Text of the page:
An Overview of System Design Issues Related to Safety Aspects of Bicycle Infrastructure

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An Overview of System Design Issues Related to Safety Aspects of Bicycle Infrastructure


The purpose of this report is to provide a critical review of the current practices and policies regarding infrastructure design for bicycling. The infrastructure is discussed primarily from a system perspective.

The wide range of bicyclists’ physical characteristics (such as size, power, skill, response to road and traffic conditions) makes it challenging for the designer to design bicycle facilities with the same sophistication and safety as facilities for motor vehicles. An attempt should be made to integrate the design standards for motor vehicles and bicycles into common design manuals. Incompatibility of the standards may make it clear when separate facilities for bicyclists should be considered and when bicyclists should not be allowed on a road.

Bicycling has been promoted based substantially on health benefits and the reduction of environmental impact without stating the risks of injury and death as well as musculoskeletal injuries resulting from overuse. This has led to an increase in the provision of bike paths and bicycle lanes, including re-designating general traffic lanes to exclusive use by bicyclists. A study1 showed that it is more cost-efficient to remove pollutants by allocating funds to improve traffic flow and public transportation than allocating those funds to some bicycle facilities. Re-designating general-use traffic lanes as bike lanes could also cause congestion, which could increase air pollution. Consideration should be given to promote bicycling for exercise and recreation on trails and to prohibit bicycling in areas where large differences in speed and crossing maneuvers at high speed could occur, such as in the vicinity of busy traffic interchanges.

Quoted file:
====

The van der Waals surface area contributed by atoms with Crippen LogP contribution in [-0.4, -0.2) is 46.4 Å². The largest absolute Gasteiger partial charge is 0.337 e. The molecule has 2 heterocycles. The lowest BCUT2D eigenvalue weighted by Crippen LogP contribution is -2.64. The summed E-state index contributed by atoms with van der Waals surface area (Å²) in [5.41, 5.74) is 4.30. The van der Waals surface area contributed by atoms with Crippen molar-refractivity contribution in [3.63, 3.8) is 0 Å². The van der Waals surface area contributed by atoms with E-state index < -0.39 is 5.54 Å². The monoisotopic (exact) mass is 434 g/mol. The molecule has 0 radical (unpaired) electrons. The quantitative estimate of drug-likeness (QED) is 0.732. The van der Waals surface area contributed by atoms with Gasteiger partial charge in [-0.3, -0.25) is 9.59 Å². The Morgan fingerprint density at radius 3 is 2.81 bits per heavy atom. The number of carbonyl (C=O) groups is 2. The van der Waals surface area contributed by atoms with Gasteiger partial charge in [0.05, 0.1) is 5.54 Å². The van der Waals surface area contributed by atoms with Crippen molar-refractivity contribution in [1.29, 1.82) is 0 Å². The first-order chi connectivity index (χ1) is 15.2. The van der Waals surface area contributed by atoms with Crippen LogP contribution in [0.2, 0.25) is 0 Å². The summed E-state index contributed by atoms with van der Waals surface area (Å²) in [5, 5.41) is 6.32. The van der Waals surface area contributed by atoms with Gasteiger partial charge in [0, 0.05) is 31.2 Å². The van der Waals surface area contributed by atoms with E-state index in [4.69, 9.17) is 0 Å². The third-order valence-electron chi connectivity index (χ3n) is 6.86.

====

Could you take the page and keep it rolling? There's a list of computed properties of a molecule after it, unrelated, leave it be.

It is the author’s view that the way in which safety improvements for bicyclists is approached should be fundamentally changed. Decreasing fatalities and injuries should be considered for the transportation system as a whole instead of trying to decrease the fatalities and injuries to bicyclists alone by implementing countermeasures. 



Jan Botha, PhD, is a professor at the Department of Civil and Environmental Engineering at San Jose State University. Dr. Botha has nine years’ experience in transportation engineering practice and has been a faculty member at the University of Alaska, Fairbanks, and at SJSU for a total of 24 years. Dr. Botha received a PhD and MS in transportation engineering from University of California Berkeley, and a B Sc and B Sc (Hons.) in civil engineering from the University of Pretoria, South Africa

January 2016
Bicycle safety
System design
Health benefits
Multimodal transportation



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